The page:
Egypt- a country with high corruption perception index

According to the 2018 edition of The Corruption Perceptions Index which has been published annually since 1995 by Transparency International, an international NGO in Germany that works on corruption issues, Egypt ranks 105th out of 180 countries in the world (the lower the ranking, the worse the corruption). The country is tied with Brazil, Côte d'Ivoire, El Salvador, East Timor, Zambia and others.

The country that is ranked No.1 in this list (least corrupt) is Denmark. Japan is 18th, France is 21st, the United States is 22nd, and China is 87th. When I was a banker I actually saw or heard about corruption cases in Slovenia, Cyprus, and Lithuania. Those countries rank 36th to 38th in the index. Therefore I would say, very roughly though, that only top 30 countries or so are the places where university degree certificates can be trusted.

Apart from the fake degree certificates, there are numerous other corruptions in Egyptian state Universities; one of them is private tuition by professors.

Yoshihiro Asakawa, an agricultural journalist and advisor who studied at Cairo University's Faculty of Arts (Hebrew language major at the Department of Oriental Languages) between 1993 and 1995 mentions in his book “Cairo University-Chaos of Conflict and Peace" (published in 2017) that “(When I joined Cairo University) I was unable to get text books for lectures. It doesn’t mean that they were out of stock. It was that professors intentionally obstructed the distribution of the text books so that students couldn’t get them. The professors cut corners in lectures and did not cover the scope of the exam. Then that means that the students would not be able to pass exams but that is exactly the professors’ intention. If students want to pass the exam, they have to pay the professors to have private tuitions." “After the Egyptian Revolution (in 2011) a professor of linguistics professed “The entire Cairo University is corrupt and mediocre. In addition to private tuitions, there are problems of endless holidays (for professors), not keeping on lecture time, exclusive use of the text books written by the professors to get royalty, only teaching at lectures with a lot of students in order to maximize the number of students seeking for private tuitions (if there are too many students such as thousands in a large class room, they cannot fully understand the lecture). By these disreputable practices we professors made living through (economically) difficult times. (Al-Fanar Media dated 25 February 2013). This reality is the epitome of Egyptian society."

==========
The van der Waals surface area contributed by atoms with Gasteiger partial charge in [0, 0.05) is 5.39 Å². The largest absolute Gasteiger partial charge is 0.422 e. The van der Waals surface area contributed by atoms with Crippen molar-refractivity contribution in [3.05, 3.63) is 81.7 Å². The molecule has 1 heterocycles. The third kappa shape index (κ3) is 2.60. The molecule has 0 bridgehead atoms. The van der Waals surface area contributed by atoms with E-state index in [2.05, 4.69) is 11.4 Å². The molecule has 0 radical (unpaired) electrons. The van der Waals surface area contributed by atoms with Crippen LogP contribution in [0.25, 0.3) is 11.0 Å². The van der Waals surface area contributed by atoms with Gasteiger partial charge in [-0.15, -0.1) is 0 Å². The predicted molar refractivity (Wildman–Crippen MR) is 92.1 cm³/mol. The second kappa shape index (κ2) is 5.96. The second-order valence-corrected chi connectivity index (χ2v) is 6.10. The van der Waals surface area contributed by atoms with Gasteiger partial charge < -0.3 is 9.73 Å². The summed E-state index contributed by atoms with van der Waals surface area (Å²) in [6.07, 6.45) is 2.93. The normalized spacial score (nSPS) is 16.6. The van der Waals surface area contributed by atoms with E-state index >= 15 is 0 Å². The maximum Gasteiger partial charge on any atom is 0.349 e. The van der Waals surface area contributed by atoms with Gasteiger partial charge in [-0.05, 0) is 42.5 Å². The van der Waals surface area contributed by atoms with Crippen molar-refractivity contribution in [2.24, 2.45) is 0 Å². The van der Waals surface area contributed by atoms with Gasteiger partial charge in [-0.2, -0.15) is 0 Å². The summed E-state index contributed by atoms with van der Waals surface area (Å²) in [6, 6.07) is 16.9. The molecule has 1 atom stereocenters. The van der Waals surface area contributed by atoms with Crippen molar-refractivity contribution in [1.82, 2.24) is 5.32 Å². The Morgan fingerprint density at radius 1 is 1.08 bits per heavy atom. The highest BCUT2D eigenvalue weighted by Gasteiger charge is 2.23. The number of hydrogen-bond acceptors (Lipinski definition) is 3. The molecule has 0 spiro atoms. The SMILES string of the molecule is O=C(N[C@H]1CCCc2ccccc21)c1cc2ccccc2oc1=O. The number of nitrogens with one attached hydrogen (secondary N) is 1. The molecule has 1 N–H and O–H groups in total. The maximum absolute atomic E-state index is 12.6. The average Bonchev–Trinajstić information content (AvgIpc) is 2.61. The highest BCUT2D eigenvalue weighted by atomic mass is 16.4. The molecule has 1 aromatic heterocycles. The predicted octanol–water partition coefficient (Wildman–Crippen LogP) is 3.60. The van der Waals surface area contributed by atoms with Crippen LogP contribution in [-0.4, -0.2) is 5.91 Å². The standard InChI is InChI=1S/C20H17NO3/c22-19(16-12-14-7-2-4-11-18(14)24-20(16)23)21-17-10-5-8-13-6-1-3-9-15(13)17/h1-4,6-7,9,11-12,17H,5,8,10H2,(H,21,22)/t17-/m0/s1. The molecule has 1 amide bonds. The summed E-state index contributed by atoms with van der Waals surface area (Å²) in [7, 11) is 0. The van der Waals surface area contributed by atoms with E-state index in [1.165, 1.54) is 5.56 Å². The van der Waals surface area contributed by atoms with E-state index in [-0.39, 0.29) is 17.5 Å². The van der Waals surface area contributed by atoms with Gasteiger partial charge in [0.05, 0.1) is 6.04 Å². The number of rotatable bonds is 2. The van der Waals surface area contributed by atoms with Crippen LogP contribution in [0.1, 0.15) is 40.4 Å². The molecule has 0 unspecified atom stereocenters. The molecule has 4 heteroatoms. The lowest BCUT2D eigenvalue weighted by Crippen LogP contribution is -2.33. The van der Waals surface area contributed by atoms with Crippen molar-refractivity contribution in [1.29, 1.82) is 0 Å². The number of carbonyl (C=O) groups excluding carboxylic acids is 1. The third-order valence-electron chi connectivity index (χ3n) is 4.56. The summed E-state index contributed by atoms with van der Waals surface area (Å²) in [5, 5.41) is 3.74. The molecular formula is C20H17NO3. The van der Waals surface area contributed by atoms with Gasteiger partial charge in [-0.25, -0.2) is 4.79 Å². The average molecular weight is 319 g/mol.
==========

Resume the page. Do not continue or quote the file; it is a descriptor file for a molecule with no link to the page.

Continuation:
What is a degree?

What is a degree?  Ken Ito, Associate Professor of the University of Tokyo, stated in clear terms what it is in JBpress’s article "The fundamental problem unwittingly exposed through Haruki Murakami's press conference on fraudulently obtaining a degree".

At a press conference at Waseda University, where Murakami graduated from, he said, "When I was a student at Waseda University there was an Associate Professor in French literature named Shinya Ando who was also a famous translator. I was taking his lecture on Jean Racine (a 17th century playwright). I didn't attend classes which meant that I wouldn't be able to graduate. I explained to him why I couldn’t attend."  (Murakami was too busy running his jazz café to earn his living.)  “Professor Ando said 'Well, let's go to your café then’. He came to Kokubunji City in Tokyo (where Murakami’s jazz café was located)". “He looked inside my café and said ‘Your life seems tough’ and he later gave me a pass grade. He was a good man. I hadn't read a single line of Racine though".

Referring to Murakami’s speech Ito mentions angrily "This is nothing but a case of fraudulent acquisition of academic credentials. Professor Shinya Ando would not be able to escape some kind of punishment if that happened today. The degree certificate of Murakami who professed to have graduated with fraudulently obtained grades should naturally be returned and he should be stripped off the graduation credentials". “What would happen if, for example, at Harvard, MIT, or Cambridge University a graduate disclosed in the presence of university officials that a faculty member had fraudulently allowed that person to pass a course of study despite the academic performance being substandard? The faculty member who gave the grade would be held accountable. In my view, there is no doubt that the credit earned should be revoked, and the degree certificate to be returned, and the graduation credentials to be suspended.

The "fake degree certificate" of Egypt's state universities are far worse than the case of Haruki Murakami. As a matter of course having a "fake degree certificate" does not qualify as a degree. It is like degrees issued by now-closed Pacific Western University in Hawaii which was selling diplomas. In order to qualify for a degree you need to have  fulfilled grades and credits required for graduation. There is doubt as to whether Koike fulfilled these requirements.

Ryo Kuroki is one of the best-selling authors in Japan. He graduated from Waseda University (BA in law, 1980) and the American University in Cairo (MA in the Middle East Studies, 1986). He has so far published 25 books which are mainly economic novels and non-fictions such as "The Bulge Bracket", "Energy", "Carbon Credit Merchant". His latest title is "Rise and Fall of Japanese Apparel" (February 2020). He lives in the UK since 1988.